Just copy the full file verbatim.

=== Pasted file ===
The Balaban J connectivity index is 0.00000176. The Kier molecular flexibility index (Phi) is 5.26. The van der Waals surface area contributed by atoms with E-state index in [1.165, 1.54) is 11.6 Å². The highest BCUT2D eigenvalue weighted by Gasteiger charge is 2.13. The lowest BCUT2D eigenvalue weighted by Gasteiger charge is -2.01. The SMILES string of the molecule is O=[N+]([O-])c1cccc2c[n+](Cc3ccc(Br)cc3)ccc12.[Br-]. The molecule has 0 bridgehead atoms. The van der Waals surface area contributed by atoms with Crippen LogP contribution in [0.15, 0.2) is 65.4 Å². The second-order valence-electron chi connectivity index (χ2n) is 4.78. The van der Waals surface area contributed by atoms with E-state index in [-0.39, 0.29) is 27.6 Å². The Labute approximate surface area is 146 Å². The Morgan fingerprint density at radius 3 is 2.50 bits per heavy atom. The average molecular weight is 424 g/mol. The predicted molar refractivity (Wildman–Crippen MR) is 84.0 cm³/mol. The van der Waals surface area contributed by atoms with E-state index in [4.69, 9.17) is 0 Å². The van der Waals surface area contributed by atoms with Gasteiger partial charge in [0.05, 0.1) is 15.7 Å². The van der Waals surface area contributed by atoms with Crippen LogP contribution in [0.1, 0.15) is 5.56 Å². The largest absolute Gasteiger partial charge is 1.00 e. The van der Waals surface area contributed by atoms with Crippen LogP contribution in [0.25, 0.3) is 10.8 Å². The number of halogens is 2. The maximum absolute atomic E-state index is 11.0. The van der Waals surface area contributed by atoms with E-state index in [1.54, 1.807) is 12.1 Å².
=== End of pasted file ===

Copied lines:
The Balaban J connectivity index is 0.00000176. The Kier molecular flexibility index (Phi) is 5.26. The van der Waals surface area contributed by atoms with E-state index in [1.165, 1.54) is 11.6 Å². The highest BCUT2D eigenvalue weighted by Gasteiger charge is 2.13. The lowest BCUT2D eigenvalue weighted by Gasteiger charge is -2.01. The SMILES string of the molecule is O=[N+]([O-])c1cccc2c[n+](Cc3ccc(Br)cc3)ccc12.[Br-]. The molecule has 0 bridgehead atoms. The van der Waals surface area contributed by atoms with Crippen LogP contribution in [0.15, 0.2) is 65.4 Å². The second-order valence-electron chi connectivity index (χ2n) is 4.78. The van der Waals surface area contributed by atoms with E-state index in [-0.39, 0.29) is 27.6 Å². The Labute approximate surface area is 146 Å². The Morgan fingerprint density at radius 3 is 2.50 bits per heavy atom. The average molecular weight is 424 g/mol. The predicted molar refractivity (Wildman–Crippen MR) is 84.0 cm³/mol. The van der Waals surface area contributed by atoms with E-state index in [4.69, 9.17) is 0 Å². The van der Waals surface area contributed by atoms with Gasteiger partial charge in [0.05, 0.1) is 15.7 Å². The van der Waals surface area contributed by atoms with Crippen LogP contribution in [0.1, 0.15) is 5.56 Å². The largest absolute Gasteiger partial charge is 1.00 e. The van der Waals surface area contributed by atoms with Crippen LogP contribution in [0.25, 0.3) is 10.8 Å². The number of halogens is 2. The maximum absolute atomic E-state index is 11.0. The van der Waals surface area contributed by atoms with E-state index in [1.54, 1.807) is 12.1 Å².